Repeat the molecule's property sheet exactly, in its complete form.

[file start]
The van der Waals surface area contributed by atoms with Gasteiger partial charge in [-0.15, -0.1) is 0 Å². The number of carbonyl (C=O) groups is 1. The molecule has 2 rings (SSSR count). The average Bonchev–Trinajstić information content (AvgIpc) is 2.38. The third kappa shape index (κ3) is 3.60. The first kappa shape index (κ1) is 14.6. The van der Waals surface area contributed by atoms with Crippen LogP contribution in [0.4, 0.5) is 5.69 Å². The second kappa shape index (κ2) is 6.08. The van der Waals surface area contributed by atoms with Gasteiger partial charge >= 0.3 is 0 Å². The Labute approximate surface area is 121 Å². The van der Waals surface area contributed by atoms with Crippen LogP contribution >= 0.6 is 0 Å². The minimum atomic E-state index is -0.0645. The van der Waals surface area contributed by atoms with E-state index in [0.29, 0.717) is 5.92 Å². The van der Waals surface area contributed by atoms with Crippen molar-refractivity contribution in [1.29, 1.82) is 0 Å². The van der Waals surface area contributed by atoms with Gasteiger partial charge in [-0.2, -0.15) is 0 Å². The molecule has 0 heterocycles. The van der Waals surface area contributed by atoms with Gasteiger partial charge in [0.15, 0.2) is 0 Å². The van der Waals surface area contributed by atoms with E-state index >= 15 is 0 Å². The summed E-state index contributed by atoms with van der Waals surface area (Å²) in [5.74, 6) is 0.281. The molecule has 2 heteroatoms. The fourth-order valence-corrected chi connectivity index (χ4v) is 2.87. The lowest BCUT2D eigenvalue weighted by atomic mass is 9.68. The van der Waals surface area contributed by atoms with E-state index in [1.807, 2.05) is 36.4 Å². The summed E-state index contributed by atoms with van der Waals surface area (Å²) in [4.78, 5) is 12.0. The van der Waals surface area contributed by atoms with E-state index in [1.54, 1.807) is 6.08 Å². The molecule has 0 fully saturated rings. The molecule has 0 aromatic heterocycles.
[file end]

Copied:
The van der Waals surface area contributed by atoms with Gasteiger partial charge in [-0.15, -0.1) is 0 Å². The number of carbonyl (C=O) groups is 1. The molecule has 2 rings (SSSR count). The average Bonchev–Trinajstić information content (AvgIpc) is 2.38. The third kappa shape index (κ3) is 3.60. The first kappa shape index (κ1) is 14.6. The van der Waals surface area contributed by atoms with Crippen LogP contribution in [0.4, 0.5) is 5.69 Å². The second kappa shape index (κ2) is 6.08. The van der Waals surface area contributed by atoms with Gasteiger partial charge >= 0.3 is 0 Å². The Labute approximate surface area is 121 Å². The van der Waals surface area contributed by atoms with Crippen LogP contribution >= 0.6 is 0 Å². The minimum atomic E-state index is -0.0645. The van der Waals surface area contributed by atoms with E-state index in [0.29, 0.717) is 5.92 Å². The van der Waals surface area contributed by atoms with Crippen molar-refractivity contribution in [1.29, 1.82) is 0 Å². The van der Waals surface area contributed by atoms with Gasteiger partial charge in [-0.2, -0.15) is 0 Å². The molecule has 0 heterocycles. The van der Waals surface area contributed by atoms with Gasteiger partial charge in [0.15, 0.2) is 0 Å². The van der Waals surface area contributed by atoms with E-state index >= 15 is 0 Å². The summed E-state index contributed by atoms with van der Waals surface area (Å²) in [5.74, 6) is 0.281. The molecule has 2 heteroatoms. The fourth-order valence-corrected chi connectivity index (χ4v) is 2.87. The lowest BCUT2D eigenvalue weighted by atomic mass is 9.68. The van der Waals surface area contributed by atoms with E-state index in [1.807, 2.05) is 36.4 Å². The summed E-state index contributed by atoms with van der Waals surface area (Å²) in [4.78, 5) is 12.0. The van der Waals surface area contributed by atoms with E-state index in [1.54, 1.807) is 6.08 Å². The molecule has 0 fully saturated rings. The molecule has 0 aromatic heterocycles.